Monday, January 18, 2021

Let's Fry!



I love shrimp.  And I always have a freezer full of it so a shrimp meal is only a thaw away.  Now, you can boil shrimp, steam 'em, grill 'em, sauté 'em, or bake 'em (Did I miss a method?  Oh,  ceviche 'em!) But for me, fried shrimp is the way to go.

When I was first starting to cook, sometime back in the dark ages, frying actually scared me.  Basically, I didn't know what I was doing.  But then I learned.  And now I know.  And I’m sharing with you.

You need a good heavy pot for your oil.  I use a heavy duty commercial grade aluminum pot.  It has an 8-inch diameter and a 4-inch depth.  I pour in about 2 1/2 inches of peanut oil.

You need an oil with a high smoke point.  The smoke point of an oil is the temperature at which the oil goes from merely shimmering to smoking, or burning, and breaking down.  When an oil breaks down, it releases chemicals that will give your food a bitter or burnt flavor.  Different oils have different smoke points, varying from a fairly low 300° to upwards of 500°.  Also, the smoke point of a particular oil can vary 50 or so degrees depending on multiple factors, say the age of the oil, field or growing conditions, fatty acid composition, and the levels of refinement and filtration.  For example, butter has a low smoke point - about 300° and it will burn fairly easily. If you clarify butter by removing the milk solids, you raise the smoke point considerably.  Extra virgin olive oil also has a low smoke point - around 325° - 375°, depending on the oil.  Coconut oil runs about 350°.  Vegetable shortening about 360°.  Vegetable oils can run 400°- 450°.  For deep frying, I use peanut oil, with a smoke point of approximately 450°.

You need to monitor the temperature of your oil.  Deep-frying is all about temperature control.  I use an an instant-read, infra-red digital thermometer so I know exactly what my oil temperature is.  For frying shrimp, I use peanut oil heated to 360°-375° and I fry in batches.  It’s important not to crowd the pan, thus lowering the temperature.  I fry 5-6 shrimp at a time, cook for a minute or two depending on the size of the shrimp, then remove the shrimp, let the oil come back to temperature, and add in the next batch.  Maintaining proper temperature is paramount to frying.  If your temperature is too hot, your food will burn on the outside before it cooks through.  If your temperature is too low, your outside crust forms too slowly and the food absorbs more fat, retains more moisture, and becomes soggy and greasy.

Here's my set-up.
From top left moving clockwise:

  • My peeled and de-tracted large shrimp (I say de-tracted, not de-veined.  That black line going down the back of the shrimp is the digestive tract, not a vein.  Get rid of it.)  And I like to leave the tails on for little handles.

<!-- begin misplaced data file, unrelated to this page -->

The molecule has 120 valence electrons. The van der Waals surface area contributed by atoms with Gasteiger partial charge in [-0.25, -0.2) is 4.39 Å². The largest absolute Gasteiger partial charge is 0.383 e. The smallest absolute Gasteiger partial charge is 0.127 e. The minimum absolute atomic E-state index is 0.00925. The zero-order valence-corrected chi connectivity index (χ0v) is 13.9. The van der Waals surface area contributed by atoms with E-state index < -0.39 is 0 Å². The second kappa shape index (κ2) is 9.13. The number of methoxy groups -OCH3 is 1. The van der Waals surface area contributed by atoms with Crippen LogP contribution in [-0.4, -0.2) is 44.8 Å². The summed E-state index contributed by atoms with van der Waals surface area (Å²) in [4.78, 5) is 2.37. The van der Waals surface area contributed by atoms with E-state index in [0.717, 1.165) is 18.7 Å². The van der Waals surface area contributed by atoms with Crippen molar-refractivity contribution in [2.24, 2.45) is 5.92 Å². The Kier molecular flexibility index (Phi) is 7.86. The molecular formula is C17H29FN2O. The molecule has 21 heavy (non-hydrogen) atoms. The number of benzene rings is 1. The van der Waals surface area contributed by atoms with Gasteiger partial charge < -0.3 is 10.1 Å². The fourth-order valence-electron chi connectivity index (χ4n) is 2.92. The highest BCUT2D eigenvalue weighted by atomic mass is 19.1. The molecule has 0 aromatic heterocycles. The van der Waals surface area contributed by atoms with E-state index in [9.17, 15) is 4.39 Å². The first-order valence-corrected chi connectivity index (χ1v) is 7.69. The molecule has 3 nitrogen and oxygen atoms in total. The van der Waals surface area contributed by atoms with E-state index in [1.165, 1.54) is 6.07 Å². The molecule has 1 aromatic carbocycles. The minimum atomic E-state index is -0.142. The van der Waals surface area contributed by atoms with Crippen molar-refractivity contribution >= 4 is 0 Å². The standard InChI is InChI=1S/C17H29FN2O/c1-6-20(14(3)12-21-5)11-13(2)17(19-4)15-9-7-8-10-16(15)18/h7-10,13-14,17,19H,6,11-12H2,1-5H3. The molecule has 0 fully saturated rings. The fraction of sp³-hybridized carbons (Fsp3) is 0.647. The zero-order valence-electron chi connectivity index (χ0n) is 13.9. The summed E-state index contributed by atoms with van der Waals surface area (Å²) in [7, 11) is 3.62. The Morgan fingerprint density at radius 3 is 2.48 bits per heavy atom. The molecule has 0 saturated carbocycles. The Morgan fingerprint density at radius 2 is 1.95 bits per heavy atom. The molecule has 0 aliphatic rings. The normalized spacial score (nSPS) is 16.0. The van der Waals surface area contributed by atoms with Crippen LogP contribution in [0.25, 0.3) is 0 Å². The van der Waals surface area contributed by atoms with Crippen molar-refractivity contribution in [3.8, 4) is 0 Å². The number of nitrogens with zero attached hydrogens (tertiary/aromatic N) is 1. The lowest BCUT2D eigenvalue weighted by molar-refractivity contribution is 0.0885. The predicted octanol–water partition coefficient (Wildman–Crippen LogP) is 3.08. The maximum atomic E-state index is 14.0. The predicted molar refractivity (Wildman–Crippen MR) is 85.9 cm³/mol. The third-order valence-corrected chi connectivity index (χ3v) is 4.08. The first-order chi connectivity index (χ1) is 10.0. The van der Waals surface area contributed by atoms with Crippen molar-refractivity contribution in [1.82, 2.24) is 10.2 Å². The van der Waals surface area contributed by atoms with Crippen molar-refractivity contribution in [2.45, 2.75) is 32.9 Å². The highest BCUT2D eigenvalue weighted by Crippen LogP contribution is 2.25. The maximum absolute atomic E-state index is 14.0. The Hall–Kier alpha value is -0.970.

• My wet batter.
  • My dry coating
  • My shrimp, battered and coated, waiting to be fried.

For the wet batter:
1/4 cup flour
1/4 cup buttermilk
1 egg
1/4 tsp kosher salt
few grinds pepper
1 TB water 
Whisk all together until smooth.

For the dry coating:
Equal amounts breadcrumbs (unseasoned) and potato flakes  (I had about 2 dozen large shrimp and used 1/2 cup each.)
a shake or two or three of Old Bay seasoning
Mix well.

Peel and de-tract shrimp, leaving tails intact.
Prepare wet batter.  Should have the consistency of a thin pancake batter.  Holding shrimp by tails, dip in batter and shake excess off. 
Dredge shrimp through coating.
Heat oil to around 370°.  Carefully drop shrimp into hot oil, one at a time, working in small batches so as not to lower the temperature of the oil.  About 60-90 seconds is all you need until golden brown.  Remove shrimp and drain on racks. 

Rosie Note:  For the dry coating you could go with panko.  I happened to have the potato flakes and decided to use them.  (I would never use potato flakes for making mashed potatoes.  I use them only as a fry coating and they work quite nicely.)  ALSO, if you wanted to add some coconut flakes (equal parts crumbs and coconut) to the mix, you can't go wrong. I'd recommend pressing the coconut on the shrimp.  If you decide on coconut fried shrimp, I'd go with a sweet dipping sauce instead of what I've provided here, which is your basic cocktail sauce with a twist.  For a sweet sauce for coconut fried shrimp, check out this one:
Pineapple/orange marmalade dip:
1/4 cup finely chopped fresh pineapple (You could use canned, but I had fresh and there's nothing better than fresh.)
1/4 cup orange marmalade
1 TB brown sugar
1 TB rice vinegar
1 TB horseradish
juice of one lime
1 TB soy sauce
1 TB Gray Poupon Dijon mustard
1 TB Thai Chili sauce
Combine all in a small saucepan.  Bring to boil, then simmer a few minutes.  Remove from heat and let cool.  Stir in 2 TB chopped red onion.

Now for the step-by-steps:

Dip shrimp in batter and shake off excess.

Dredge battered shrimp through crumb mixture.

Shrimp is ready for frying.


Drop shrimp into hot oil one at a time.

Doesn't take long.

Let drain.



Serve with a basic cocktail sauce - ketchup, horseradish, Lea & Perrins, and lemon juice. Maybe a splash of Tabasco.  Amounts are up to you, depending on your tastes.  Also I never totally combine a cocktail sauce.  I'll half-ass mix it, leaving what I like to call "pockets of flavor."

OR, you can serve it with this "hybrid" dipping sauce.

Dipping sauce for fried shrimp: 
1/4 cup ketchup
2 TB mayonnaise
1-2 TB horseradish (depending on how hot you like it)
juice of half a lemon
1 TB Lea & Perrins Worcestershire sauce
a few shakes of Old Bay seasoning
a few shakes of cayenne
Mix all together.  Taste test and adjust according to your tastes.

Now, there are your pockets of flavor!


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